Lombard, who served as chairman and chief executive from 2005 to 2010, went on trial on Monday, 6 May, accused of creating a toxic work culture and inflaming matters with a series of callous remarks.
After its privatisation the company slashed 22,000 jobs from the 100,000-strong workforce and sent another 10,000 employees for retraining, often at the other end of the country.
"I'll get people to leave one way or another, either through the window or the door," Lombard, now 77, said in 2006.
France telecom former boss #DidierLombard to face trial over the company’s 35 employees who took their own lives. The case will look at what was behind the deaths that occurred between 2008 and 2009 when Lombard was at the helm.#MetropolTVKE#BusinessBriefs pic.twitter.com/jtZaON2euY— Metropol TV Kenya (@MetropolTVKE) 6 May 2019
Between the start of 2008 and the end of 2009 a total of 35 France Telecom employees committed suicide.
Among those who died was a 51-year-old technician from Marseille who left a note accusing France Telecom bosses of "management by terror".
In September 2008 a 32-year-old woman jumped out of the window of her Paris office as her colleagues watched helplessly.
Lombard, who resigned in March 2010, later admitted it was "an enormous gaffe" to refer to the deaths at France Telecom as a "suicide fad."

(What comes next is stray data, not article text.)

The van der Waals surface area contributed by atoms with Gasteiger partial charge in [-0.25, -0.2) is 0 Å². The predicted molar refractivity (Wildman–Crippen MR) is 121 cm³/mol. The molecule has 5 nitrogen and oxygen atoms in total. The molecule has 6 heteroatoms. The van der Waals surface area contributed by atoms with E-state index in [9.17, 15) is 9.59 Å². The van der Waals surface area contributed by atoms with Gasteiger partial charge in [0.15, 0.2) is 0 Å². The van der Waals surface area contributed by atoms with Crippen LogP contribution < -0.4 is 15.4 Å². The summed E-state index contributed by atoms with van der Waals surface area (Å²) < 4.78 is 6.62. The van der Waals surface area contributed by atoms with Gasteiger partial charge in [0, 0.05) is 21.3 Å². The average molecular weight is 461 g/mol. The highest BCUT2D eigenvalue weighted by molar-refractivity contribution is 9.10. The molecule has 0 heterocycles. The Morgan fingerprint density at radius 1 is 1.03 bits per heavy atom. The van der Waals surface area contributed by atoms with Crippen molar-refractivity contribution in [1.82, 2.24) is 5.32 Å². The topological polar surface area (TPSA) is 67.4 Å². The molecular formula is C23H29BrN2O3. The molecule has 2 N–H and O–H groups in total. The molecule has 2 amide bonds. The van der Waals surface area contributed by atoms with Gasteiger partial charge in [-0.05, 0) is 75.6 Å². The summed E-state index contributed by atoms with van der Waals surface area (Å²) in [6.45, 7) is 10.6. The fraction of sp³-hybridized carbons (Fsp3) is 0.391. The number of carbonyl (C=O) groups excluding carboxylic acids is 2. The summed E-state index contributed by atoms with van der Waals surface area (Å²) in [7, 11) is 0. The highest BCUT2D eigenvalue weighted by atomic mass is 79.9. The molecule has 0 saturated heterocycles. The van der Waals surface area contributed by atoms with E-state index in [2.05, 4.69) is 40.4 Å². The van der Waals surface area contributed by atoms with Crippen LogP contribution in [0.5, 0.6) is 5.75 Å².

Lombard, his former number two Louis-Pierre Wenes and the former head of human resources Olivier Barberot are on trial along with four other executives and the company itself are on trial for allegedly overseeing "institutionalised harassment" at the Paris-based firm.
"En 2007, je ferai les départs d’une façon ou d’une autre. Par la fenêtre ou par la porte" Didier Lombard, PDG de France Telecom. 39 personnes considérées comme victimes, 19 se sont suicidées. Quand le harcèlement moral devient une stratégie d'entreprise. https://t.co/887d8l5ZJP pic.twitter.com/zL3tUDxCvj— Catherine Laurent (@Mooravia) 6 May 2019
If convicted, they could face 12 months in jail and a 15,000-euro ($16,800) fine.
The presiding judge, Cecile Louis-Loyant, said the court wanted to understand how the company functioned.
"It wants to understand why some employees killed themselves," said Judge Louis-Loyant.
Monday's hearing was packed with former employees and relatives of some of those who committed suicide and outside many trade unionists demonstrated.
"My life today is ruined. The moment of truth has arrived," said Beatrice Pannier, 56, who joined the company in 1982 and has been on sick leave since she tried to kill herself in 2011.
Jean Perrin, whose brother committed suicide, said he wanted the managers "to say sorry to the families."
"We want them to acknowledge what they've done. How can anyone draw up such a policy?" asked Raphael Louvradoux, whose father set fire to himself outside the firm's Bordeaux office in 2011.